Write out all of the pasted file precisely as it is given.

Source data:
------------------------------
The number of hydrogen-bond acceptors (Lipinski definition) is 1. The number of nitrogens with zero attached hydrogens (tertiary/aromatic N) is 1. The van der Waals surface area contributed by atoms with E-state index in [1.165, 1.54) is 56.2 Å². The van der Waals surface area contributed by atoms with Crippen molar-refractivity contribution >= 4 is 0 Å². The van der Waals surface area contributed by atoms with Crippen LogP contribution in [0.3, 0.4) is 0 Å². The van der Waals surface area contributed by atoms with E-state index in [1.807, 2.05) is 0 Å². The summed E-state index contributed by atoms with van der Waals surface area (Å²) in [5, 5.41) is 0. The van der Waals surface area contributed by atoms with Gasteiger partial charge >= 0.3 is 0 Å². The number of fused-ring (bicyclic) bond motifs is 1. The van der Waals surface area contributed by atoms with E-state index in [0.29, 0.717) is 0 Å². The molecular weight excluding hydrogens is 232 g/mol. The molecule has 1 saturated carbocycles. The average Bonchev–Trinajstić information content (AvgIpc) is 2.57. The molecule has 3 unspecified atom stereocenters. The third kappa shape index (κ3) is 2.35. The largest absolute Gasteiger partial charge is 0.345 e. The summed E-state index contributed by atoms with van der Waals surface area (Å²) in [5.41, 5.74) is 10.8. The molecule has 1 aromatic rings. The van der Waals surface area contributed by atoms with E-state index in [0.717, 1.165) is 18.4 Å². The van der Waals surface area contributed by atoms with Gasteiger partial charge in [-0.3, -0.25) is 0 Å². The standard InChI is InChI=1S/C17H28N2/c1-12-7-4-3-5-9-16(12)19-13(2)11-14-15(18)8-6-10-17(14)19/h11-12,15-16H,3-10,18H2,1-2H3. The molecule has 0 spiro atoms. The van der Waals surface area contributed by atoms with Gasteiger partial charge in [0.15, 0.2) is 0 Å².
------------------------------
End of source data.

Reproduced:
The number of hydrogen-bond acceptors (Lipinski definition) is 1. The number of nitrogens with zero attached hydrogens (tertiary/aromatic N) is 1. The van der Waals surface area contributed by atoms with E-state index in [1.165, 1.54) is 56.2 Å². The van der Waals surface area contributed by atoms with Crippen molar-refractivity contribution >= 4 is 0 Å². The van der Waals surface area contributed by atoms with Crippen LogP contribution in [0.3, 0.4) is 0 Å². The van der Waals surface area contributed by atoms with E-state index in [1.807, 2.05) is 0 Å². The summed E-state index contributed by atoms with van der Waals surface area (Å²) in [5, 5.41) is 0. The van der Waals surface area contributed by atoms with Gasteiger partial charge >= 0.3 is 0 Å². The number of fused-ring (bicyclic) bond motifs is 1. The van der Waals surface area contributed by atoms with E-state index in [0.29, 0.717) is 0 Å². The molecular weight excluding hydrogens is 232 g/mol. The molecule has 1 saturated carbocycles. The average Bonchev–Trinajstić information content (AvgIpc) is 2.57. The molecule has 3 unspecified atom stereocenters. The third kappa shape index (κ3) is 2.35. The largest absolute Gasteiger partial charge is 0.345 e. The summed E-state index contributed by atoms with van der Waals surface area (Å²) in [5.41, 5.74) is 10.8. The molecule has 1 aromatic rings. The van der Waals surface area contributed by atoms with E-state index in [0.717, 1.165) is 18.4 Å². The van der Waals surface area contributed by atoms with Gasteiger partial charge in [-0.3, -0.25) is 0 Å². The standard InChI is InChI=1S/C17H28N2/c1-12-7-4-3-5-9-16(12)19-13(2)11-14-15(18)8-6-10-17(14)19/h11-12,15-16H,3-10,18H2,1-2H3. The molecule has 0 spiro atoms. The van der Waals surface area contributed by atoms with Gasteiger partial charge in [0.15, 0.2) is 0 Å².